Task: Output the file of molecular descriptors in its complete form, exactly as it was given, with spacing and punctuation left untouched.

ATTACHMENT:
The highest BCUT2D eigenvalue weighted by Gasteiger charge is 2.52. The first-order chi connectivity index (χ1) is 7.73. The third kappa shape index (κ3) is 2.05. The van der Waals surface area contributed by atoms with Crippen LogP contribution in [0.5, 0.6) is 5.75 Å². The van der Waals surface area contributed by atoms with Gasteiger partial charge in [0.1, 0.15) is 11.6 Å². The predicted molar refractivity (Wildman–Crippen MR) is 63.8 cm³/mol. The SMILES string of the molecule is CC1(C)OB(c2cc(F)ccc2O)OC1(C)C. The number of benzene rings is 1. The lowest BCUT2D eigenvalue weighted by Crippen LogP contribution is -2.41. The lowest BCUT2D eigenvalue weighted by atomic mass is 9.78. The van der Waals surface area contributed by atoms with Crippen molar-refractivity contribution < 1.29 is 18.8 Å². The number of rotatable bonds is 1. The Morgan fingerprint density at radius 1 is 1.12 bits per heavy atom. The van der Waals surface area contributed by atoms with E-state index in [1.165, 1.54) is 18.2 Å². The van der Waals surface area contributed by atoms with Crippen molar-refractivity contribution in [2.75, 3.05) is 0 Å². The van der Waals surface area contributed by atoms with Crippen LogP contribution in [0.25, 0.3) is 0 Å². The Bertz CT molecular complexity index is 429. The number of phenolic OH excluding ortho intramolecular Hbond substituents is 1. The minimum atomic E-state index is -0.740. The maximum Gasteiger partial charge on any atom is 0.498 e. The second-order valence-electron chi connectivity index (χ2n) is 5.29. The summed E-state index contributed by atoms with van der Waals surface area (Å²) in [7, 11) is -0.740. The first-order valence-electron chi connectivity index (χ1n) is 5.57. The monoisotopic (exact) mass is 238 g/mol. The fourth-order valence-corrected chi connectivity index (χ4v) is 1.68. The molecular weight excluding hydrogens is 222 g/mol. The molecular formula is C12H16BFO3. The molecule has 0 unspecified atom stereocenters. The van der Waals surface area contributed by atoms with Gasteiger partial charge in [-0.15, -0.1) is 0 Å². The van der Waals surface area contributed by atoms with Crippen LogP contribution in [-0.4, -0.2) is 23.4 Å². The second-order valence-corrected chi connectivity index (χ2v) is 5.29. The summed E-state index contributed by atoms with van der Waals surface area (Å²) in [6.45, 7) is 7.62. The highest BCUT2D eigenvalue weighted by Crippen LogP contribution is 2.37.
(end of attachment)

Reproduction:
The highest BCUT2D eigenvalue weighted by Gasteiger charge is 2.52. The first-order chi connectivity index (χ1) is 7.73. The third kappa shape index (κ3) is 2.05. The van der Waals surface area contributed by atoms with Crippen LogP contribution in [0.5, 0.6) is 5.75 Å². The van der Waals surface area contributed by atoms with Gasteiger partial charge in [0.1, 0.15) is 11.6 Å². The predicted molar refractivity (Wildman–Crippen MR) is 63.8 cm³/mol. The SMILES string of the molecule is CC1(C)OB(c2cc(F)ccc2O)OC1(C)C. The number of benzene rings is 1. The lowest BCUT2D eigenvalue weighted by Crippen LogP contribution is -2.41. The lowest BCUT2D eigenvalue weighted by atomic mass is 9.78. The van der Waals surface area contributed by atoms with Crippen molar-refractivity contribution < 1.29 is 18.8 Å². The number of rotatable bonds is 1. The Morgan fingerprint density at radius 1 is 1.12 bits per heavy atom. The van der Waals surface area contributed by atoms with E-state index in [1.165, 1.54) is 18.2 Å². The van der Waals surface area contributed by atoms with Crippen molar-refractivity contribution in [2.75, 3.05) is 0 Å². The van der Waals surface area contributed by atoms with Crippen LogP contribution in [0.25, 0.3) is 0 Å². The Bertz CT molecular complexity index is 429. The number of phenolic OH excluding ortho intramolecular Hbond substituents is 1. The minimum atomic E-state index is -0.740. The maximum Gasteiger partial charge on any atom is 0.498 e. The second-order valence-electron chi connectivity index (χ2n) is 5.29. The summed E-state index contributed by atoms with van der Waals surface area (Å²) in [7, 11) is -0.740. The first-order valence-electron chi connectivity index (χ1n) is 5.57. The monoisotopic (exact) mass is 238 g/mol. The fourth-order valence-corrected chi connectivity index (χ4v) is 1.68. The molecular weight excluding hydrogens is 222 g/mol. The molecular formula is C12H16BFO3. The molecule has 0 unspecified atom stereocenters. The van der Waals surface area contributed by atoms with Gasteiger partial charge in [-0.15, -0.1) is 0 Å². The van der Waals surface area contributed by atoms with Crippen LogP contribution in [-0.4, -0.2) is 23.4 Å². The second-order valence-corrected chi connectivity index (χ2v) is 5.29. The summed E-state index contributed by atoms with van der Waals surface area (Å²) in [6.45, 7) is 7.62. The highest BCUT2D eigenvalue weighted by Crippen LogP contribution is 2.37.